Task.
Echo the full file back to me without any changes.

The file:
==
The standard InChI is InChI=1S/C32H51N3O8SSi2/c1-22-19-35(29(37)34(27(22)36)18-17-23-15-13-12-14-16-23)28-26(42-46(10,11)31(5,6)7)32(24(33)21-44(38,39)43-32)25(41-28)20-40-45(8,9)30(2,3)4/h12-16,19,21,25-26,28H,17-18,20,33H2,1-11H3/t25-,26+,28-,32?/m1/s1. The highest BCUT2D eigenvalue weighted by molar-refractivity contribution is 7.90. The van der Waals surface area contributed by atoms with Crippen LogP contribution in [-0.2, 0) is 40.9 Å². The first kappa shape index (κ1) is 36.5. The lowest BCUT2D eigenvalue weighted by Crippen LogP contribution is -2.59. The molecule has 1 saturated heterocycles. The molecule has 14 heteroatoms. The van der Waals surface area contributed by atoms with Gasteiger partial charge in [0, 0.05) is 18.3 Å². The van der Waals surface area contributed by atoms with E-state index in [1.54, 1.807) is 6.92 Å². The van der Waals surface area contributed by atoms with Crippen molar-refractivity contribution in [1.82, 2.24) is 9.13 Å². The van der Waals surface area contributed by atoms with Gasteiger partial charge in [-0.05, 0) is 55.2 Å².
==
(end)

The standard InChI is InChI=1S/C32H51N3O8SSi2/c1-22-19-35(29(37)34(27(22)36)18-17-23-15-13-12-14-16-23)28-26(42-46(10,11)31(5,6)7)32(24(33)21-44(38,39)43-32)25(41-28)20-40-45(8,9)30(2,3)4/h12-16,19,21,25-26,28H,17-18,20,33H2,1-11H3/t25-,26+,28-,32?/m1/s1. The highest BCUT2D eigenvalue weighted by molar-refractivity contribution is 7.90. The van der Waals surface area contributed by atoms with Crippen LogP contribution in [-0.2, 0) is 40.9 Å². The first kappa shape index (κ1) is 36.5. The lowest BCUT2D eigenvalue weighted by Crippen LogP contribution is -2.59. The molecule has 1 saturated heterocycles. The molecule has 14 heteroatoms. The van der Waals surface area contributed by atoms with Gasteiger partial charge in [0, 0.05) is 18.3 Å². The van der Waals surface area contributed by atoms with E-state index in [1.54, 1.807) is 6.92 Å². The van der Waals surface area contributed by atoms with Crippen molar-refractivity contribution in [1.82, 2.24) is 9.13 Å². The van der Waals surface area contributed by atoms with Gasteiger partial charge in [-0.05, 0) is 55.2 Å².